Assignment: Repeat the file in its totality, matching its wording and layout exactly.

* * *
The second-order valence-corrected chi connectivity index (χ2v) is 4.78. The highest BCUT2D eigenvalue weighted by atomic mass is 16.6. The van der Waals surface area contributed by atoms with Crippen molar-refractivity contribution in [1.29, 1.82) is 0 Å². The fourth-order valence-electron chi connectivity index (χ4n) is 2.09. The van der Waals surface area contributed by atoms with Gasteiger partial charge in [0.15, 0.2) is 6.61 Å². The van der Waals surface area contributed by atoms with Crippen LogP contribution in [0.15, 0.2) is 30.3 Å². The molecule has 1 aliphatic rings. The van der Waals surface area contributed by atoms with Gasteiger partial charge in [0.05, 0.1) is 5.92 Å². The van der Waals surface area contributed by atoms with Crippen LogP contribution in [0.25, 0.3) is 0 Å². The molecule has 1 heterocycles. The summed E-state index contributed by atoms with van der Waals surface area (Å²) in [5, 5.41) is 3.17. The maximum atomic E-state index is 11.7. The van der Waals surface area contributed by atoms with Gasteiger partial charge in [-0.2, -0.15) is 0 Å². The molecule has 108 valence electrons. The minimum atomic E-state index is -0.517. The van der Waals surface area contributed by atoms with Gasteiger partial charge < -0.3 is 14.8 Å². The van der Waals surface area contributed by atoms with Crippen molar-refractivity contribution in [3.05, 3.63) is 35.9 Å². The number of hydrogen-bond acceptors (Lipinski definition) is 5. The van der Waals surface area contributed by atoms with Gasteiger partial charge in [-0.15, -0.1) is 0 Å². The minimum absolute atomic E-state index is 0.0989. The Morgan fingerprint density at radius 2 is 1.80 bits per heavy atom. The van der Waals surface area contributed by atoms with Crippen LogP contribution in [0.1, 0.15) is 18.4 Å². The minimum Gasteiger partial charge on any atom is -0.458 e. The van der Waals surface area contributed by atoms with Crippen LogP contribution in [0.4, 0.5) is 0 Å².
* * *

The second-order valence-corrected chi connectivity index (χ2v) is 4.78. The highest BCUT2D eigenvalue weighted by atomic mass is 16.6. The van der Waals surface area contributed by atoms with Crippen molar-refractivity contribution in [1.29, 1.82) is 0 Å². The fourth-order valence-electron chi connectivity index (χ4n) is 2.09. The van der Waals surface area contributed by atoms with Gasteiger partial charge in [0.15, 0.2) is 6.61 Å². The van der Waals surface area contributed by atoms with Crippen LogP contribution in [0.15, 0.2) is 30.3 Å². The molecule has 1 aliphatic rings. The van der Waals surface area contributed by atoms with Gasteiger partial charge in [0.05, 0.1) is 5.92 Å². The van der Waals surface area contributed by atoms with Crippen LogP contribution in [0.25, 0.3) is 0 Å². The molecule has 1 heterocycles. The summed E-state index contributed by atoms with van der Waals surface area (Å²) in [5, 5.41) is 3.17. The maximum atomic E-state index is 11.7. The van der Waals surface area contributed by atoms with Gasteiger partial charge in [-0.2, -0.15) is 0 Å². The molecule has 108 valence electrons. The minimum atomic E-state index is -0.517. The van der Waals surface area contributed by atoms with Gasteiger partial charge < -0.3 is 14.8 Å². The van der Waals surface area contributed by atoms with Crippen molar-refractivity contribution in [3.05, 3.63) is 35.9 Å². The number of hydrogen-bond acceptors (Lipinski definition) is 5. The van der Waals surface area contributed by atoms with Gasteiger partial charge in [-0.15, -0.1) is 0 Å². The minimum absolute atomic E-state index is 0.0989. The Morgan fingerprint density at radius 2 is 1.80 bits per heavy atom. The van der Waals surface area contributed by atoms with Crippen LogP contribution in [0.1, 0.15) is 18.4 Å². The minimum Gasteiger partial charge on any atom is -0.458 e. The van der Waals surface area contributed by atoms with Crippen LogP contribution in [0.4, 0.5) is 0 Å².